MRSA pneumonia from fatal flu cluster?

Fatal flu clusters

Another family member linked to a fatal flu clusterin Calvert County, Md., has been hospitalized, as suspicion grew that an aggressive drug-resistant form of pneumonia may have

worried MD researching how this happened

played a role in the severe illnesses, according to media reports.

Maryland and Calvert County health officials didn’t report any new details about the cases, but the Washington Post reported yesterday that the sister of the 81-year-old woman who died has been hospitalized at MedStar Washington Hospital Center with fever but no other flu symptoms.

Caring for their mother actually killed two of her daughters

Yesterday the Maryland Department of Health and Mental Hygiene (MDHMH) said seasonal H3N2 influenza had been confirmed in two of the four initial illnesses, which involved the older woman and three of her adult children, two of whom died on Mar 5 after caring for their mother. The second daughter who cared for the woman is recovering at the same Washington, DC, hospital.

Hospital officials have said the patients’ influenza infections were complicated by co-infections with Staphylococcus aureus pneumonia prior to hospitalization, and Calvert County Health Officer David Rogers, MD, told the Post yesterday that the staph infections probably involve methicillin-resistant S aureus (MRSA).

Rogers also told the Post that the mother had been vaccinated against seasonal flu but that the children who cared for her had not.

Tom Skinner, a spokesman for the US Centers for Disease Control and Prevention (CDC), said the CDC was expecting autopsy samples from Maryland to arrive today, and the agency hopes to confirm what pathogens were involved within a few days, according to a USA Today report.

Secondary S aureus pneumonia is a potentially fatal complication of influenza, and one of the hallmarks can be severe necrotizing pneumonia, according to a report on 10 MRSA pneumonia cases, six of them fatal, reported to the CDC from Louisiana and Georgia during a 2-month span in the 2006-07 flu season. The report was published in the Apr 13, 2007, issue of Morbidity and Mortality Weekly Report (MMWR). The patients included both children and adults, and many were previously healthy.

The report details a short interval between respiratory symptom onset and death or isolation of MRSA from the patient. In four of the six fatal cases the patients died within 4 days of symptom onset, which the authors said suggests concomitant flu and MRSA infections, rather than a two-phase pattern seen with other types of flu and pneumonia.

Who would have thought the Flu and MRSA could combine to kill?

Calvert Memorial Hospital, which originally treated some of the patients, said today that it has fielded a number of calls from worried area residents. Paul Pomilla, MD, the hospital’s medical director for infectious diseases, said in the statement, “We understand that many in the community are nervous about the flu after reading media reports about this family’s tragedy, but we want to reassure the public that we are not aware of any other cases of serious influenza-like illness that have a confirmed link to the original patients.”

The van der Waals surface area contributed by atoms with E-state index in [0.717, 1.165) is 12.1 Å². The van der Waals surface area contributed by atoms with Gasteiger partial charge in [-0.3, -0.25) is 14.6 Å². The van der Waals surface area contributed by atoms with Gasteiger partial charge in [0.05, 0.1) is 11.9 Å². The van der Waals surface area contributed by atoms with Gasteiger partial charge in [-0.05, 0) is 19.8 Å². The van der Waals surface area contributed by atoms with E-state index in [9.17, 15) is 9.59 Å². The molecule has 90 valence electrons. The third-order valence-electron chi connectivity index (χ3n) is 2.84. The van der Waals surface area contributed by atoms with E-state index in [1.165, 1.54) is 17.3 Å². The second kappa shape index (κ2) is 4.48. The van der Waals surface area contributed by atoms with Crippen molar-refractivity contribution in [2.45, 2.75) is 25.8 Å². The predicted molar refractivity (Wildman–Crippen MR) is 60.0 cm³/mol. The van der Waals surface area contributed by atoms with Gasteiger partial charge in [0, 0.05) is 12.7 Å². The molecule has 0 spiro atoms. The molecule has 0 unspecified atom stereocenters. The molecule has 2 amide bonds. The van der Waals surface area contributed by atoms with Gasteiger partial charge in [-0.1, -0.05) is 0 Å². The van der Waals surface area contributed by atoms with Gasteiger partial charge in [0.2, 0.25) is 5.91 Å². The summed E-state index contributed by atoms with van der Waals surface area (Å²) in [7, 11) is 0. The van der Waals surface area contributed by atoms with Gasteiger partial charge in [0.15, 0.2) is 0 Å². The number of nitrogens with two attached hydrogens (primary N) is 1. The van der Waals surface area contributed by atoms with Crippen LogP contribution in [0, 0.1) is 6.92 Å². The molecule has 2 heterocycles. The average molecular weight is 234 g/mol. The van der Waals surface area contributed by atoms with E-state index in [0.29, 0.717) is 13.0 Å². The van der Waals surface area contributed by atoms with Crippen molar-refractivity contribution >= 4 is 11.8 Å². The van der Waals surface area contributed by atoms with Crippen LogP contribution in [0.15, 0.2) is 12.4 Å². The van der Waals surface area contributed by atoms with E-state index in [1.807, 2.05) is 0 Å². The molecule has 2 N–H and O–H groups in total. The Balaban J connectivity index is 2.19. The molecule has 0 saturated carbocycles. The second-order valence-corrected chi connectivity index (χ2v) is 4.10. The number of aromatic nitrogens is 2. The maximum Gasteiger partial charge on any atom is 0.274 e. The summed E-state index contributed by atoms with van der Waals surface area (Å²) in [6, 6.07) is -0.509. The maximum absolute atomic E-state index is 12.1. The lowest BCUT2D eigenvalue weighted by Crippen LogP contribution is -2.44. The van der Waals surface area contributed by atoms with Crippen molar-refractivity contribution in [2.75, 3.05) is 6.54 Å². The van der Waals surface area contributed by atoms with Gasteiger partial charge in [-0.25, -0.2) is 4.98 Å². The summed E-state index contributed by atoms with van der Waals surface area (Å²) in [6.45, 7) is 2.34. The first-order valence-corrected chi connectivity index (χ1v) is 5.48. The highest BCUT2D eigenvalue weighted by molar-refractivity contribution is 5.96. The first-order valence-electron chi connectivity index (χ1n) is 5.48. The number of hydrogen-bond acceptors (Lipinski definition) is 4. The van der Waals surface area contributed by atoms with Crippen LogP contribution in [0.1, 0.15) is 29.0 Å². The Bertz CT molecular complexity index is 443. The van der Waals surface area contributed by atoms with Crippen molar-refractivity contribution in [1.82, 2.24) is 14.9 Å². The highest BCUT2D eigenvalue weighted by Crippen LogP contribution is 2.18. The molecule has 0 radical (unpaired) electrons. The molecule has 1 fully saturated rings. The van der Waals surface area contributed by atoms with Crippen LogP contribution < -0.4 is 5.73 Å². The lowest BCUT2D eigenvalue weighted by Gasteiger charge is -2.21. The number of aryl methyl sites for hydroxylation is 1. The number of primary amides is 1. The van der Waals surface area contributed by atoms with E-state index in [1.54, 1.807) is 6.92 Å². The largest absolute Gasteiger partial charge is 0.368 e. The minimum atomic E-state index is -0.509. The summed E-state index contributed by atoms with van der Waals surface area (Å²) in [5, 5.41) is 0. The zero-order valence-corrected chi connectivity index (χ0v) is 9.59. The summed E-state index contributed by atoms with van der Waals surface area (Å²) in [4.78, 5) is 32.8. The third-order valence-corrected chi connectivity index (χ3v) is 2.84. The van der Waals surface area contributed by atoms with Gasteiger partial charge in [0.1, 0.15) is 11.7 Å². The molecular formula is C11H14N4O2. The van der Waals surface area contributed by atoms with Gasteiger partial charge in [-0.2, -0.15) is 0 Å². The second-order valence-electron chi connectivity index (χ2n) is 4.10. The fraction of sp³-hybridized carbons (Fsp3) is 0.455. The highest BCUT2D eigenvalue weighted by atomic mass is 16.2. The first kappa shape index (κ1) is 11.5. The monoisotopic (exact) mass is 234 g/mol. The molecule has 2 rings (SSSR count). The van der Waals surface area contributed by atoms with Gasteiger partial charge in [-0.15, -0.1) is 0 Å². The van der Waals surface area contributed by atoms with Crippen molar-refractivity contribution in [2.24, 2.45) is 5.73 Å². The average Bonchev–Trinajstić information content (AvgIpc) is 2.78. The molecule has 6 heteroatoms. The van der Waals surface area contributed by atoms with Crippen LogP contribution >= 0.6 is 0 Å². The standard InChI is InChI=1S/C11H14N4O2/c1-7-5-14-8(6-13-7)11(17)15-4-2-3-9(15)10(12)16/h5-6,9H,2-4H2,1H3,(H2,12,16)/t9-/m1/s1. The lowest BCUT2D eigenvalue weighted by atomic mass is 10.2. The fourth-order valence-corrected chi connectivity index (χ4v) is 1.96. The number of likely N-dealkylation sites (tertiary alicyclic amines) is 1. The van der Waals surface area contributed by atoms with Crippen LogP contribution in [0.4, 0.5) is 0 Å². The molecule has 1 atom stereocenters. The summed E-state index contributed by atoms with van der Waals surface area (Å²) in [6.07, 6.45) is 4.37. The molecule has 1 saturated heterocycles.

The hospital advised families to follow routine flu prevention methods and to be vaccinated against flu if they haven’t been already, given the flu season’s late start. Hospital officials said they would continue to monitor flu-like illness patterns seen in the emergency department, urgent care centers, and hospital.

How can you protect yourself?

The single most important issue facing the health care industry today is the occurrence of MRSA in hospitals, surgical wards and in the general community. Deaths from MRSA infections outpace deaths from the AIDS virus in the U.S. and throughout the world. MRSA is responsible for an estimated 94,000 serious infections and over 19,000 deaths a year, according to the October 17, 2007, issue of The Journal of the American Medical Association. 

When antibiotics are administered too often — whether to humans or to animals — a few strong bacteria survive and reproduce, giving rise to new generations of resistant organisms. The use of silver was tested against MRSA and staph in several studies and found to be effective. FDA-certified independent lab tests demonstrate that NutraSilver has zero toxicity to the human body, yet it is utterly lethal to the tested pathogens:
“Colloidal silver has proven to be toxic to all tested species of fungi, bacteria, protozoa, parasites and many viruses. More importantly—unlike conventional antibiotics—infectious agents cannot build a resistance to silver. Taken internally, it may improve digestion; help prevent colds, flu and all organism-caused diseases. It can be used as a douche, atomized, nebulized or inhaled. Applied externally, it has been shown to help with things such as skin abrasions and burns (including sun burn). It can also be dropped into the eyes and ears to help the body overcome infection.”  — Kurt Grange, Ph.D., N.D., nutritional bio-physiologist and author
“My 4 year old daughter has MRSA. As an MD, I had access to virtually every MRSA/Staph treatment available to Western Medicine. Nothing worked.  I applied NutraSilver, a natural mineral, on my daughter topically. She also took small amounts orally. Within 4 days I saw an impressive improvement. NutraSilver really came through for us!”— Mike, MD, 2010
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About CareMan
I am the CareMan, have been for 7 years now. I really do care about YOU and getting YOU back to great, natural health, so long as you have an open mind.

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